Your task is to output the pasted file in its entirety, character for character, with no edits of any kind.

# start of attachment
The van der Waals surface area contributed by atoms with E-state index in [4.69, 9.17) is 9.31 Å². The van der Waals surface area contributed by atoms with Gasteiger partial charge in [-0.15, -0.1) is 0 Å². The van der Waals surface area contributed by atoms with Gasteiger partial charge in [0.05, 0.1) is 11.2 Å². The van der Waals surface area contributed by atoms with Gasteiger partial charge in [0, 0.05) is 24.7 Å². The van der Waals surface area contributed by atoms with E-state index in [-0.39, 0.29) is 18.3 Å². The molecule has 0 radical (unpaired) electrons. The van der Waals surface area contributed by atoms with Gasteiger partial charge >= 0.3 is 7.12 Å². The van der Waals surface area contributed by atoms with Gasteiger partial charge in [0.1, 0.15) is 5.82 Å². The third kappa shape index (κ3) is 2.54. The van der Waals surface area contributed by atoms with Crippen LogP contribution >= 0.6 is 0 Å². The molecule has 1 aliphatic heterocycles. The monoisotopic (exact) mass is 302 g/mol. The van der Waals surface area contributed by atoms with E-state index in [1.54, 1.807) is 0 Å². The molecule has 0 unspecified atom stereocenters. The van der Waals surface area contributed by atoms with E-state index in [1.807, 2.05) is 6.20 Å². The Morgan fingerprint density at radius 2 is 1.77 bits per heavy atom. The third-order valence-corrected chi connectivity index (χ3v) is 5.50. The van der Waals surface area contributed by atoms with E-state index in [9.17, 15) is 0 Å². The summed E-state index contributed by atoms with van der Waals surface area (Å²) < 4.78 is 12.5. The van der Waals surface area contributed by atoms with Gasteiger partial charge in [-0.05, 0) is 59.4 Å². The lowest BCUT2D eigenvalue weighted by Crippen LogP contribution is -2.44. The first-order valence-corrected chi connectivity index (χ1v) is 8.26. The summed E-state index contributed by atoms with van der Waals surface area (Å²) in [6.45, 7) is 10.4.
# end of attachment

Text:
The van der Waals surface area contributed by atoms with E-state index in [4.69, 9.17) is 9.31 Å². The van der Waals surface area contributed by atoms with Gasteiger partial charge in [-0.15, -0.1) is 0 Å². The van der Waals surface area contributed by atoms with Gasteiger partial charge in [0.05, 0.1) is 11.2 Å². The van der Waals surface area contributed by atoms with Gasteiger partial charge in [0, 0.05) is 24.7 Å². The van der Waals surface area contributed by atoms with E-state index in [-0.39, 0.29) is 18.3 Å². The molecule has 0 radical (unpaired) electrons. The van der Waals surface area contributed by atoms with Gasteiger partial charge >= 0.3 is 7.12 Å². The van der Waals surface area contributed by atoms with Gasteiger partial charge in [0.1, 0.15) is 5.82 Å². The third kappa shape index (κ3) is 2.54. The van der Waals surface area contributed by atoms with Crippen LogP contribution >= 0.6 is 0 Å². The molecule has 1 aliphatic heterocycles. The monoisotopic (exact) mass is 302 g/mol. The van der Waals surface area contributed by atoms with E-state index in [1.54, 1.807) is 0 Å². The molecule has 0 unspecified atom stereocenters. The van der Waals surface area contributed by atoms with E-state index in [1.807, 2.05) is 6.20 Å². The Morgan fingerprint density at radius 2 is 1.77 bits per heavy atom. The third-order valence-corrected chi connectivity index (χ3v) is 5.50. The van der Waals surface area contributed by atoms with E-state index in [9.17, 15) is 0 Å². The summed E-state index contributed by atoms with van der Waals surface area (Å²) < 4.78 is 12.5. The van der Waals surface area contributed by atoms with Gasteiger partial charge in [-0.05, 0) is 59.4 Å². The lowest BCUT2D eigenvalue weighted by Crippen LogP contribution is -2.44. The first-order valence-corrected chi connectivity index (χ1v) is 8.26. The summed E-state index contributed by atoms with van der Waals surface area (Å²) in [6.45, 7) is 10.4.